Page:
Some of the risk factors found to relate to improved healing such as smaller wound size and lack of infection are not surprising; they have been reported in previous DFU studies.12,13 Several risk factors found to relate to healing in other DFU studies were not found to affect healing in this study. The duration of ulceration before study enrollment has been described as an important risk factor previously, with ulcers of longer duration having poor healing rates.13,14 However, only patients with ulcers of duration >6 weeks were enrolled, which may have affected analysis of this risk factor. Ulcer duration related to healing usually depends on the type of treatment the wound has received over time. An ulcer may have been present for years but treatment neglected pressure relief and debridement or involved the use of toxic agents. With proper therapy, healing may proceed rapidly.
Clinicians often believe that increasing amounts of ambulation will adversely affect healing rates of plantar diabetic foot ulcers. Patients are typically counseled to remain nonweight-bearing as much as possible.14
However, relevant clinical trials have not reported a correlation between weight-bearing and healing rates.3,4 Plus, time of ambulation is difficult to assess from patient-managed journals, such as were included in this study. Recently, Armstrong et al15 reported on the lack of compliance with study orthotics as assessed by pedometers. Patients in this study wore their orthotic for approximately 30% of their walking steps. It is unlikely that patients would routinely confess this level of noncompliance to study coordinators, rendering the literature inaccurate and bringing the impact of being “ambulatory” on healing into question.
Of significant interest was the finding that gender was a significant risk factor. Women appeared to have a significantly better chance of complete wound closure. Reasons for this difference are not obvious. Although it has been suggested that women may be more likely to reduce ambulation and follow specific wound care instructions, this has not been documented in a reliable study to date. The influence of androgen levels on wound healing has been studied in animal models. Ashcroft et al,16 using a mouse wound model, reported that castration of male mice resulted in acceleration of cutaneous wound healing, suggesting testosterone upregulates proinflammatory cytokine expression by macrophages and inhibits wound healing. In a previous multicenter study of 181 leg ulcers, van Rijswijk17 also found that men were less likely to heal than women.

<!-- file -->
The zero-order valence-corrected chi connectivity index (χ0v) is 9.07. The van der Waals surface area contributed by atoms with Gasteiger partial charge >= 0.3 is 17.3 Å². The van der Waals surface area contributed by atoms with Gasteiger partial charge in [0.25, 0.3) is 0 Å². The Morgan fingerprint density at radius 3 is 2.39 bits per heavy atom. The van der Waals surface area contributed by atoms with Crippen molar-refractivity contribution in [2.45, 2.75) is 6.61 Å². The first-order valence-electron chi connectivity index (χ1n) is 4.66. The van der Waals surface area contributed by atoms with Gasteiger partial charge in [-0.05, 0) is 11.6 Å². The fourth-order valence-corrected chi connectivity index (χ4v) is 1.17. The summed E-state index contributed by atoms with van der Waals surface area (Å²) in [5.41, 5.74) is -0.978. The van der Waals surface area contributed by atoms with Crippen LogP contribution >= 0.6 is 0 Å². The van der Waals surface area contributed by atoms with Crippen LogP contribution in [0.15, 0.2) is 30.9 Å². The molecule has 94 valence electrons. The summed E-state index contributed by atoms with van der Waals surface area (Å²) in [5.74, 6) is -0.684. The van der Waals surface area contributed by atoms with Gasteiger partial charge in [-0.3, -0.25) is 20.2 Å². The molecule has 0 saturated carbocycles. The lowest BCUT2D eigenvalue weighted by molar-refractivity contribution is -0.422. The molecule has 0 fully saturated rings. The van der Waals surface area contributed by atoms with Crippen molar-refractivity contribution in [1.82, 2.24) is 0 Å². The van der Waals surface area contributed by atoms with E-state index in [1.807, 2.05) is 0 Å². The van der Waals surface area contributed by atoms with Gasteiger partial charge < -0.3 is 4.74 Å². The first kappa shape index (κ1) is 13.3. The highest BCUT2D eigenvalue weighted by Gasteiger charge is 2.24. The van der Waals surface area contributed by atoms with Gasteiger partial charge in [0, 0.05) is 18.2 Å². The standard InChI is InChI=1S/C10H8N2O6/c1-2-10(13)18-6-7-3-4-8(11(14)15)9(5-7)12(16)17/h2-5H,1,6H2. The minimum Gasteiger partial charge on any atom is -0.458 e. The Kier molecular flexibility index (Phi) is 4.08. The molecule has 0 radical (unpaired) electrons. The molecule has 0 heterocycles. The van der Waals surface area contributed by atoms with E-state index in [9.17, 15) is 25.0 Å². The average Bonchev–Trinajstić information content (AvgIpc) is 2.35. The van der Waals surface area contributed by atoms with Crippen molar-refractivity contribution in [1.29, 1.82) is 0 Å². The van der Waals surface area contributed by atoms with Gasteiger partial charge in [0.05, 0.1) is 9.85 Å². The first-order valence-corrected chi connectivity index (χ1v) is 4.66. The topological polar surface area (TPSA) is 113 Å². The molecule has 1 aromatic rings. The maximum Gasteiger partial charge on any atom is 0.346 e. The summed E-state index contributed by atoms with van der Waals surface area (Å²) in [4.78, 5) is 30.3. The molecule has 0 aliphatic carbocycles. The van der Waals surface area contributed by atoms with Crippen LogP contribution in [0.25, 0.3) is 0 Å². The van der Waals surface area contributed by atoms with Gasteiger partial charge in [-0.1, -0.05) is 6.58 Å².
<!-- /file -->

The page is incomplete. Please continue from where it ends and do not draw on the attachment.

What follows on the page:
To the authors’ knowledge, this is the first prospective DFU study to find an association between hyperglycemia and wound healing. It was interesting that the strongest association was only in the group of patients treated with the living dermal fibroblasts. This suggests that if the HgbA1c is worsening, indicating higher average glucose levels during the treatment phase, the wound may be less able to utilize the active fibroblasts after application.
Animal studies modeling the effect of hyperglycemia on the critical components of wound healing have found that angiogenesis is inhibited by chronic hyperglycemia at multiple levels. New capillary growth requires the degradation of the basement membrane for buds to emerge. A key step in basement membrane degradation involves increased plasminogen activator activity, resulting in conversion of plasminogen to plasmin and subsequently in degradation of fibronectin and laminin and activation of matrix metalloproteinases. Chronically elevated glucose levels have been reported to result in reduced levels of urokinase plasminogen activator and increased levels of plasminogen activator inhibitor.7 The necessary basement membrane degradation is thereby inhibited, reducing the potential for new capillary growth.
Increased production of vascular endothelial growth factor (VEGF) plays a central role in the upregulation of angiogenesis. Endothelium-derived nitric oxide (NO) release appears to be necessary for growth factor stimulation of angiogenesis. Jang et al8 reported that inhibition of NO synthase in a mouse angiogenesis model resulted in marked inhibition of angiogenesis. Nitric oxide synthase inhibitors have been reported to increase after meals in humans with diabetes mellitus, resulting in competitive inhibition of VEGF expression.9 Lerman et al10 reported that mouse fibroblasts exposed to chronic hyperglycemia expressed markedly reduced migration compared to nondiabetic fibroblasts. Lerman et al also found that VEGF expression in response to hypoxia was reduced 75% after chronic exposure to hyperglycemia. Although specific levels of hyperglycemia in the person with diabetes have not been defined as a threshold for impaired angiogenesis, it appears clear that consistent hyperglycemia would affect the potential for new capillary growth central to the wound healing process.